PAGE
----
Replacing the batteries twice is a costly ordeal, did you figure out why?

    Has anyone had issues with the electronics, top for example or the remote not working correctly, I guess any issues at all related to a lower CCA than 700 in the 2006 Aero Convertibles?
    My husband had a bad battery replaced and almost immediately started having problems. The car started making a ticking sound, the transmission malfunction light went on and the car shifted hard. Soon after, his radio went out. The trans seemed to get worse and worse. Several people looked at the trans and had different diagnosis from saying there was nothing wrong, to saying that he needed a new trans (which he eventually did). After getting the trans replaced, decided to get his radio working only to find out that the radio for his '06 Saab runs about $1000 (give or take), and needs to be 'flashed' by the dealer. It turns out that the radio is also controls the information for the car, and the convertible top.

    The problems just seemed to get worse all of the time. He then started to have problems starting the car, symptoms like a bad battery. He took the car back to where he bought the battery and they told him that the battery was not bad and not good. It was during this time that the sales agent realized that he had been given the wrong battery. When they replaced the bad with the new, his car performed like a new vehicle. I have been advised that these problems could very well have been the cause of having had a bad battery installation. Any suggestions? Thanks Liz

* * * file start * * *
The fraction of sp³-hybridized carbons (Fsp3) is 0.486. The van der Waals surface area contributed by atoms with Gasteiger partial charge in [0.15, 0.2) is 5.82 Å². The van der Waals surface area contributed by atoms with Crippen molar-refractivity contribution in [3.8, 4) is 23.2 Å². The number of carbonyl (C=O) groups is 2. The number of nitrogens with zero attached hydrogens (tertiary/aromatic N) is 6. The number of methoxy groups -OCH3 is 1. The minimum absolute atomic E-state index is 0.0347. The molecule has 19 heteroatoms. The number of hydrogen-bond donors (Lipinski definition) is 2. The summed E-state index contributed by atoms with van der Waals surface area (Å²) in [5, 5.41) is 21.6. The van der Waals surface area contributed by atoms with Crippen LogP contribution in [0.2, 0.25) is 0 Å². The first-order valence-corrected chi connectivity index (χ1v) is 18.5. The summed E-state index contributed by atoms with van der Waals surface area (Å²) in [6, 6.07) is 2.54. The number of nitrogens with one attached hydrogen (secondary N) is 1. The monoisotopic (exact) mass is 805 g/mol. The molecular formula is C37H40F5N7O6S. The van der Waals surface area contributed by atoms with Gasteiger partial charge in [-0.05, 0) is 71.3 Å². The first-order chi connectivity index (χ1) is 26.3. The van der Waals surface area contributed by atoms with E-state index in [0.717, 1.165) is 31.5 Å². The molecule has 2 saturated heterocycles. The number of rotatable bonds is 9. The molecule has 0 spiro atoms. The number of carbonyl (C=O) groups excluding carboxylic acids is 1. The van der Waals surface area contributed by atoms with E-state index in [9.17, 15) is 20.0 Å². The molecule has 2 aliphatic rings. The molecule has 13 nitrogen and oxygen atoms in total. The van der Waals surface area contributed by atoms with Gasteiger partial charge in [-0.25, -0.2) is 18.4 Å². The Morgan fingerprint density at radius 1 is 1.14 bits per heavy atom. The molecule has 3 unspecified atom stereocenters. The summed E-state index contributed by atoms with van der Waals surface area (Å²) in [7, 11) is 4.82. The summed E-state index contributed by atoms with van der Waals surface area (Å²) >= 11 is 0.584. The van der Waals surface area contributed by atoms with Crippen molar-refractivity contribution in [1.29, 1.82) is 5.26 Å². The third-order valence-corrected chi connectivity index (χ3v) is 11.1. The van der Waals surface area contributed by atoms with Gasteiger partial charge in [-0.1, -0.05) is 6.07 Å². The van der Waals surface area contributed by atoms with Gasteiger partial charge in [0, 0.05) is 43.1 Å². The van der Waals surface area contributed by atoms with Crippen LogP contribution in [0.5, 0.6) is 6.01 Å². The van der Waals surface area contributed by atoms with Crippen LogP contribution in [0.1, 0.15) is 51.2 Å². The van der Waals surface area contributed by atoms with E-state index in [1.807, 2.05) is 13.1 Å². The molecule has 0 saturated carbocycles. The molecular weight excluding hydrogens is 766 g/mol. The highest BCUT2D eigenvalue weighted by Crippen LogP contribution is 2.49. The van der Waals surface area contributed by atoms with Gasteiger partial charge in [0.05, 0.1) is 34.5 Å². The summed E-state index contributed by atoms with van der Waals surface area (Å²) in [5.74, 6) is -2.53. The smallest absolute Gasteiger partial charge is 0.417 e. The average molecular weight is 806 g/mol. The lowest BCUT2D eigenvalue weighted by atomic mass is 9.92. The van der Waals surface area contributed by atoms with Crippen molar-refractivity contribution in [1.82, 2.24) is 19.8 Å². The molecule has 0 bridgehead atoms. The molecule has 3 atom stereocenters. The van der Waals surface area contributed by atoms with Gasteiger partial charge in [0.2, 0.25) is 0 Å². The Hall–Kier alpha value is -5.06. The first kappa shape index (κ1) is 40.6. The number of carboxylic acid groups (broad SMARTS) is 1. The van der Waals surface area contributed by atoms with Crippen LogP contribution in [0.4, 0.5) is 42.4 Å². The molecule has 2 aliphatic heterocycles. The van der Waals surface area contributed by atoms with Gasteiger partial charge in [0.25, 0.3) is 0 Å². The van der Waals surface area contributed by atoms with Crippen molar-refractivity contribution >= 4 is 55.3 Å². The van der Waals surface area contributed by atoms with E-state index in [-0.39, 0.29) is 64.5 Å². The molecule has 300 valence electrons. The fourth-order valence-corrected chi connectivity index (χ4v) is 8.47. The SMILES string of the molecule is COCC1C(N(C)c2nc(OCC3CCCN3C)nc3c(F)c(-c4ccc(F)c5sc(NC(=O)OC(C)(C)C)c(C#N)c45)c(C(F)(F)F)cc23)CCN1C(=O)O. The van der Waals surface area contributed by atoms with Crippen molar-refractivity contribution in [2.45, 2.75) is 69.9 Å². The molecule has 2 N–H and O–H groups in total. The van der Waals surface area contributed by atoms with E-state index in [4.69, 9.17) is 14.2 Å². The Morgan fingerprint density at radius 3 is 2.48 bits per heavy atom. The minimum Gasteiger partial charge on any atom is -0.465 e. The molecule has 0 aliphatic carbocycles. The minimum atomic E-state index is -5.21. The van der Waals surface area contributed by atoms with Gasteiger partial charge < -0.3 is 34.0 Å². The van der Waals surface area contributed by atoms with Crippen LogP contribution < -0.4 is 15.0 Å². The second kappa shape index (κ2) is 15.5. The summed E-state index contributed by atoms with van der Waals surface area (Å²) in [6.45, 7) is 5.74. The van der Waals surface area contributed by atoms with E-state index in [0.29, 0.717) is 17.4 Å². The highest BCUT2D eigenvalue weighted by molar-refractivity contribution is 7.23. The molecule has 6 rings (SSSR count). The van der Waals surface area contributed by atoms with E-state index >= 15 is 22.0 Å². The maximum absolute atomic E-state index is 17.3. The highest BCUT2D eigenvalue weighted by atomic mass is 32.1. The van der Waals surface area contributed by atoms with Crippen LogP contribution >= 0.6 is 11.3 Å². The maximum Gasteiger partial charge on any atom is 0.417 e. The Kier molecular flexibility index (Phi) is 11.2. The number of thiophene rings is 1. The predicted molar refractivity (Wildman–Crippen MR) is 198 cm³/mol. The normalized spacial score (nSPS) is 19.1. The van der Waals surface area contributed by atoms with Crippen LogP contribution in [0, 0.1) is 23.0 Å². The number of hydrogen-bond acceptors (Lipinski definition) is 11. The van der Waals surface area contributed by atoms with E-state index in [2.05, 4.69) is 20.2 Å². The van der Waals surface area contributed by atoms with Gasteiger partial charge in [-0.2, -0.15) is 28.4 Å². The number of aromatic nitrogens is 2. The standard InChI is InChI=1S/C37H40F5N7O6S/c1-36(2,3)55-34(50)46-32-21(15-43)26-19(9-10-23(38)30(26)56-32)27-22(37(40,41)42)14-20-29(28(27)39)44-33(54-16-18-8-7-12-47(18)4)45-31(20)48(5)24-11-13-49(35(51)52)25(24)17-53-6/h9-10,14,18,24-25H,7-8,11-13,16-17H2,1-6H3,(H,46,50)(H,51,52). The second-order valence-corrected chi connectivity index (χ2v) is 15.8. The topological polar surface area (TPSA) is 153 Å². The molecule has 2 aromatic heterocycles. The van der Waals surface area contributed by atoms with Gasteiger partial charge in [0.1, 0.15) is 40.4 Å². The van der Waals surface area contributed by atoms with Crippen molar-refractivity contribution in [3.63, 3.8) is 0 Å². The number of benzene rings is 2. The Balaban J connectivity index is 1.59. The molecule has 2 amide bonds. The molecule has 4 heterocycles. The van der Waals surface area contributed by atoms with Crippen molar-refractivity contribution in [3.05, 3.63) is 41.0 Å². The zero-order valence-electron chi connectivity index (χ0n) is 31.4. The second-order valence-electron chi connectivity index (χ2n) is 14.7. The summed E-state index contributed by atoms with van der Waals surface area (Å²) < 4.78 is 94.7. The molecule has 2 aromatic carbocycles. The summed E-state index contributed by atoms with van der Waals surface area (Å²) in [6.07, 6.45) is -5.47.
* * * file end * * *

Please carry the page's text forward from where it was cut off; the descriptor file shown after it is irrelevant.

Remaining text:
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  10. #10
    Richard Klein
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    02 Mar 2014
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    1999 SAAB 9-5
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    Without getting too deep into the issue, heat and vibration are the primary enemies of batteries. Make sure your battery isn't loose enough to rattle around and make sure your alternator isn't sending much more than 14.5v to the battery (that will overheat the battery).

    CCA stands for Cold Cranking Amps. That's how many amps the battery can provide at a certain low temperature for a certain amount of time in lab tests. That number is important because it's harder to turn over a cold engine than a warm one. As long as your car cranks right up and starts, you have enough CCA (at least for current conditions). Electronics don't draw more amperage than they need, and 600+ amps should be plenty for virtually any electronics, short of large motors or heaters (and our cars don't use electric heaters). Say you have a massive 1200 watt stereo. At 12 volts, that will draw 100 amps (1200w/12v=100a). Fewer CCA than stock won't hurt your electronics; at worst, it will give you trouble getting the engine started.